Depending on the business case, you may not need so accurate a model. Let’s say that 80% is good enough for your particular case. So, you can spend less time training and, consequently, there will be a cost reduction. On the other hand, if you need a high accurate model, you may need a larger dataset, for instance, and more epochs for converging your model, what would increase the training cost. As you can see, there is a trade off in this process.

So, it is time to deploy that model in production. As you can see in the Jupyter notebook you’ll do that in 3 steps.

1. Convert the job output in a model that will be available in the Amazon SageMaker model catalog.

1. Create an endpoint configuration. In this step, you decide which instance will support your predictions. It is possible to train your model in a machine with GPU and then deploy it on a CPU only machine. That’s what we’ll do in our hands on. Deploying your model to a CPU only instance can reduce your costs.

1. Deploy your model, using the endpoint configuration defined previously. Amazon SageMaker will create an instance for you and deploy a container with the algorithm you’ve selected. Inside that container, your trained model will be hosted. After that, you will be able to send requests to that endpoint by using an API.

Here’s an example of an API call for your deployed model:

import json import numpy as np import boto3 runtime = boto3.Session().client(service_name=’sagemaker-runtime’)

set the object categories array

object_categories = [‘AnkleBoot’,’Bag’,’Coat’,’Dress’,’Pullover’,’Sandal’,’Shirt’,’Sneaker’,’TShirtTop’,’Trouser’]

Load the image bytes

img = open(‘test_data/item1_thumb.jpg’, ‘rb’).read()

Call your model for predicting which object appears in this image.

response = runtime.invoke_endpoint( EndpointName=endpoint_name, ContentType=’application/x-image’, Body=bytearray(img) )

read the prediction result and parse the json

result = response[‘Body’].read() result = json.loads(result)

which category has the highest confidence?

pred_label_id = np.argmax(result)

print( “%s (%f)” % (object_categories[pred_label_id], result[pred_label_id] ) )


Running that code for a few sample images gives results like the following:


Shirt (0.794700) TShirtTop (0.999502) AnkleBoot (0.999889) Sneaker (0.999952) Bag (0.795328)


Fashion-MNIST is composed by 28×28 grayscale images with black background. In a real business case scenario, you may need a dataset with larger and colored images to get a trained model that will be capable of classifying real clothes. The images above are not from the Fashion-MNIST. That’s why they were preprocessed to be as similar as possible to the images of the original dataset due to the original dataset restriction.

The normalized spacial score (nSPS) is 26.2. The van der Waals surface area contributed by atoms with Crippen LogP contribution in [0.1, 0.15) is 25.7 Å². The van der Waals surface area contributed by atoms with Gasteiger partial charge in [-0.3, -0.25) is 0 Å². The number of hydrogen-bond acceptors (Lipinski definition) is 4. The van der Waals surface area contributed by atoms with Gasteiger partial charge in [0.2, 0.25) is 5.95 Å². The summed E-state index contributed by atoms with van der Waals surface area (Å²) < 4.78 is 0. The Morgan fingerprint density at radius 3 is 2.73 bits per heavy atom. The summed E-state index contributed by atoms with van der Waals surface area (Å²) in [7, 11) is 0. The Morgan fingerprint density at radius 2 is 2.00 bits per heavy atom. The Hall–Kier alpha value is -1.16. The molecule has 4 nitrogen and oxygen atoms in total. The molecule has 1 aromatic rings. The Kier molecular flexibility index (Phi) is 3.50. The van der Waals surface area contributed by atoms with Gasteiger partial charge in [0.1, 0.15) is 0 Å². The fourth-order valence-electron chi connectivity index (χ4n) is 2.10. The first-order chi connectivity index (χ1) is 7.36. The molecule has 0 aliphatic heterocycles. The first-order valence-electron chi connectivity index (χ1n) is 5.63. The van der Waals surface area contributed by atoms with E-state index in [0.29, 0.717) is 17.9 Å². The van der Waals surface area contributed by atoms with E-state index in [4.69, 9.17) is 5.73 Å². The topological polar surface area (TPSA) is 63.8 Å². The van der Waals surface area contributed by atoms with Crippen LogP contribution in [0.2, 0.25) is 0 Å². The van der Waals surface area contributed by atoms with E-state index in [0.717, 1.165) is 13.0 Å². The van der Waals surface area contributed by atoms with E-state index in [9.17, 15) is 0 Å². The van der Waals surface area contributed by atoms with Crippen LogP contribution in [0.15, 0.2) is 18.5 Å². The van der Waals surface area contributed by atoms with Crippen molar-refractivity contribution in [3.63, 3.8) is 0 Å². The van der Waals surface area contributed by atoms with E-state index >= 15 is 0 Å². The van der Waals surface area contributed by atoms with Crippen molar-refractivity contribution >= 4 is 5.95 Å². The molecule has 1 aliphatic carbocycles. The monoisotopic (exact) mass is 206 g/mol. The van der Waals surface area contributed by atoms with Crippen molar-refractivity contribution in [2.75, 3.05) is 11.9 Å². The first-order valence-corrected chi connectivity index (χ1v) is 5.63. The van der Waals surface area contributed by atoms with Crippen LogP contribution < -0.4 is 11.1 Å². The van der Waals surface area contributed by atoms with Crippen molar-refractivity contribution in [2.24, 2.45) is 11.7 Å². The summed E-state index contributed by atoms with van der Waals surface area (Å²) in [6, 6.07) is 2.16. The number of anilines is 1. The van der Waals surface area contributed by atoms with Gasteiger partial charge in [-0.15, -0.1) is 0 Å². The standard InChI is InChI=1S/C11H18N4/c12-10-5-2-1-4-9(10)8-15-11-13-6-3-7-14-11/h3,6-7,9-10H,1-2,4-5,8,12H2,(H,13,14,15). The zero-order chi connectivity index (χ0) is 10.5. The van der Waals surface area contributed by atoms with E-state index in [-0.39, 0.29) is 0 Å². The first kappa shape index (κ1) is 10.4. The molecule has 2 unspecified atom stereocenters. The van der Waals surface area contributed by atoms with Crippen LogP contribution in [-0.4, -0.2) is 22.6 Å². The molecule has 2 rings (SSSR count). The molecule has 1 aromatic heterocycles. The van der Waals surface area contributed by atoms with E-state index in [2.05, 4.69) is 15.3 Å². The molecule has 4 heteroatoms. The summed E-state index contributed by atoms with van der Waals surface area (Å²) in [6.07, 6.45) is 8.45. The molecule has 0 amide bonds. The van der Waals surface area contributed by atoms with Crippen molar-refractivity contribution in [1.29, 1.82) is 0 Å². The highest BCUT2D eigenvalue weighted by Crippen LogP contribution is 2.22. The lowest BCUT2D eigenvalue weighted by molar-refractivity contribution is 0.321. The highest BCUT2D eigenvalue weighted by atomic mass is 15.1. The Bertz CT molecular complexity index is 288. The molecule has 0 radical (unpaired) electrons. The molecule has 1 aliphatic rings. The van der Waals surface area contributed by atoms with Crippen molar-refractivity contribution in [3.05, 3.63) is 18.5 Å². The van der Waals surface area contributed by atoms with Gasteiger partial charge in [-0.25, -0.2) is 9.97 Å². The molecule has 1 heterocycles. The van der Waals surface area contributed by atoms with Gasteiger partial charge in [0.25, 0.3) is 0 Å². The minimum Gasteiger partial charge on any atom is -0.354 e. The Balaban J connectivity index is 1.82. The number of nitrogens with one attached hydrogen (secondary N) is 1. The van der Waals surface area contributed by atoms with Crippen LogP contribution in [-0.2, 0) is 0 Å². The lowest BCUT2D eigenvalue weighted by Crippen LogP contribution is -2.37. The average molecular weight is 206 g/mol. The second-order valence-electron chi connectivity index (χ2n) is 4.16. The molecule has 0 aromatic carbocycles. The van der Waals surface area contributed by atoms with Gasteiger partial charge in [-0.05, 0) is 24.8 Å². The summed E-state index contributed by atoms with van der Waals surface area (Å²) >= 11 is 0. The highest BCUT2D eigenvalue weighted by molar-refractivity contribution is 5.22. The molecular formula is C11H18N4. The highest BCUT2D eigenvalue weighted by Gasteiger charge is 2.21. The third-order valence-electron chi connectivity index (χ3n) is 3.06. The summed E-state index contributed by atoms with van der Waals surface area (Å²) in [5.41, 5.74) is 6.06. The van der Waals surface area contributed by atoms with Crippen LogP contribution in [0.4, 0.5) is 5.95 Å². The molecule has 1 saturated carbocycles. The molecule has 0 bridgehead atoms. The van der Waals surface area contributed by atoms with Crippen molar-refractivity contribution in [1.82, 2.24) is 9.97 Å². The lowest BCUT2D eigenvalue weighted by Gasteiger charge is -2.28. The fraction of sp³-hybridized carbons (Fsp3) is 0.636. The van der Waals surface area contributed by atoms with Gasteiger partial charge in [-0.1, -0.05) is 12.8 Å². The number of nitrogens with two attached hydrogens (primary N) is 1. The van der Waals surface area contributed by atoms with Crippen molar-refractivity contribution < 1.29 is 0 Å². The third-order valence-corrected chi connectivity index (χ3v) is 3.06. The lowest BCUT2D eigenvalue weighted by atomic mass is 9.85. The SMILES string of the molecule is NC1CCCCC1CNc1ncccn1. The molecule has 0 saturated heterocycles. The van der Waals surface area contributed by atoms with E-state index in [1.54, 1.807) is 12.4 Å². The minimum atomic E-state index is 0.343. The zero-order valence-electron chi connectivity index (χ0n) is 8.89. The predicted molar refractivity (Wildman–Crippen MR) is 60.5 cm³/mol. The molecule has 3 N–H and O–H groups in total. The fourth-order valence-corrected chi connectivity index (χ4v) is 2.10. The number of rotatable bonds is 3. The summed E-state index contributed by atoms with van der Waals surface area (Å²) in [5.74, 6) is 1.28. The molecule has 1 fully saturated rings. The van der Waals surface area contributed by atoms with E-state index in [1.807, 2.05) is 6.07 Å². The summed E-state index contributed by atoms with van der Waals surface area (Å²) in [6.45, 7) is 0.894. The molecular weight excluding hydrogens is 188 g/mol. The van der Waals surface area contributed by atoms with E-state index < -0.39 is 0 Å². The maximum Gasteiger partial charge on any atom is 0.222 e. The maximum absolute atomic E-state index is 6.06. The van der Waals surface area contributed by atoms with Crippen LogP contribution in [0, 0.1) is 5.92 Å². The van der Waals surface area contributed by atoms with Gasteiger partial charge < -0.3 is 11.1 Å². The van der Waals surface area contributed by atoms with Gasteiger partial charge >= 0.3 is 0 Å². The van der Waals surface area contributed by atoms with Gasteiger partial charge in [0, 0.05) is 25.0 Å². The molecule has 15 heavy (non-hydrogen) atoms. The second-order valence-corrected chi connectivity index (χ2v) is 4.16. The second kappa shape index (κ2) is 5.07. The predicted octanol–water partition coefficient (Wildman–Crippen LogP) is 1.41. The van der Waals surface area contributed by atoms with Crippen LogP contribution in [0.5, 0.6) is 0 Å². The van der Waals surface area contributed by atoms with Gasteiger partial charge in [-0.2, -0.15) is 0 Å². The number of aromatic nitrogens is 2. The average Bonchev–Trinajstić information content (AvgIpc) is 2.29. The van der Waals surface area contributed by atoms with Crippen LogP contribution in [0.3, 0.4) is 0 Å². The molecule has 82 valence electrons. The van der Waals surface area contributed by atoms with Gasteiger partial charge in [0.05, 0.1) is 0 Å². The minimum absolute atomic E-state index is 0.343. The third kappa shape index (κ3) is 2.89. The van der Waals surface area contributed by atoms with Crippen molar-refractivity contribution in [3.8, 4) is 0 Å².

An endpoint or a deployed model is also monitored by CloudWatch by default. You can click on the desired endpoint in the Amazon SageMaker console to see:

- Runtime logs (CloudWatch Logs)

- Invocation metrics (number of invocations, model latency, 4XX and 5XX errors, and so on)

- Instance metrics (CPU/memory utilization and GPU/GPU memory utilization)

The endpoint is protected by default. Nobody can call it until the user receives the correct privilege in the format of an AWS Identity and Access Management (IAM) policy. To allow a user to invoke your endpoint, you have to configure a policy like this:

{ “Version”: “2012-10-17”, “Statement”: [ { “Sid”: “VisualEditor0”, “Effect”: “Allow”, “Action”: “sagemaker:InvokeEndpoint”, “Resource”: “arn:aws:sagemaker:*:XXXXXXXXXXXX:endpoint/your-endpoint-name-here” } ] } ```

Another way to expose your endpoint to your application users is to encapsulate it in an API using API Gateway. You can delegate to API Gateway all of the security controls that you already defined to your applications and manage your environment the same way.


Amazon SageMaker helps you create a powerful solution for your image-classification needs. You can focus on the creation process and the business problem itself while Amazon SageMaker gives you a flexible and elastic infrastructure for supporting your ML pipeline.

Get a Jupyter notebook and start improving your application and your final users’ experience with a new image classifier.


About the Author

Samir Araújo is an AI Solutions Architect at AWS. He helps customers creating AI solutions for solving their business challenges, using the AWS platform. He has been working on several AI projects related to Computer Vision, Natural Language Processing, Inference, etc. He likes playing with hardware/programming projects in his free time and he has a particular interest for robotics.